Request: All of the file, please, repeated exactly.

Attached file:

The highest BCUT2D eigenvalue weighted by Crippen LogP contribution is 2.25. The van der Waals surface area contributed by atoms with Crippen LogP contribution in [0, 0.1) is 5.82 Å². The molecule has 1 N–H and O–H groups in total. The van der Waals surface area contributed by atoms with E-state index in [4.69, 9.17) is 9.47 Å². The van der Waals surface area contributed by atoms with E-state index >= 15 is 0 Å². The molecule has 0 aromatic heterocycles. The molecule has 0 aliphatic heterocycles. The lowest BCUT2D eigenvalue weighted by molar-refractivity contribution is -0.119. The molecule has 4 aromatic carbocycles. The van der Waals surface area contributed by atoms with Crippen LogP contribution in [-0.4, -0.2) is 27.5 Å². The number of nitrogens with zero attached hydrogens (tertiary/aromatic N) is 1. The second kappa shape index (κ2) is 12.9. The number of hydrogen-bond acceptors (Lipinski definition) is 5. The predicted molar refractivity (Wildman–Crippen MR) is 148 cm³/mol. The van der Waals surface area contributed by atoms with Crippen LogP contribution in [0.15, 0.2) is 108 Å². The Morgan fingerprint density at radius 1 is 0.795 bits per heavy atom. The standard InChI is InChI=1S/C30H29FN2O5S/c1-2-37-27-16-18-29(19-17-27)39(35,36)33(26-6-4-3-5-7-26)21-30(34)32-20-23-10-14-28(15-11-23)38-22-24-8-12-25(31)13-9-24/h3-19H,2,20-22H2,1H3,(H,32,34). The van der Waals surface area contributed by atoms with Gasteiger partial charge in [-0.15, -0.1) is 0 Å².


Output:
The highest BCUT2D eigenvalue weighted by Crippen LogP contribution is 2.25. The van der Waals surface area contributed by atoms with Crippen LogP contribution in [0, 0.1) is 5.82 Å². The molecule has 1 N–H and O–H groups in total. The van der Waals surface area contributed by atoms with E-state index in [4.69, 9.17) is 9.47 Å². The van der Waals surface area contributed by atoms with E-state index >= 15 is 0 Å². The molecule has 0 aromatic heterocycles. The molecule has 0 aliphatic heterocycles. The lowest BCUT2D eigenvalue weighted by molar-refractivity contribution is -0.119. The molecule has 4 aromatic carbocycles. The van der Waals surface area contributed by atoms with Crippen LogP contribution in [-0.4, -0.2) is 27.5 Å². The number of nitrogens with zero attached hydrogens (tertiary/aromatic N) is 1. The second kappa shape index (κ2) is 12.9. The number of hydrogen-bond acceptors (Lipinski definition) is 5. The predicted molar refractivity (Wildman–Crippen MR) is 148 cm³/mol. The van der Waals surface area contributed by atoms with Crippen LogP contribution in [0.15, 0.2) is 108 Å². The Morgan fingerprint density at radius 1 is 0.795 bits per heavy atom. The standard InChI is InChI=1S/C30H29FN2O5S/c1-2-37-27-16-18-29(19-17-27)39(35,36)33(26-6-4-3-5-7-26)21-30(34)32-20-23-10-14-28(15-11-23)38-22-24-8-12-25(31)13-9-24/h3-19H,2,20-22H2,1H3,(H,32,34). The van der Waals surface area contributed by atoms with Gasteiger partial charge in [-0.15, -0.1) is 0 Å².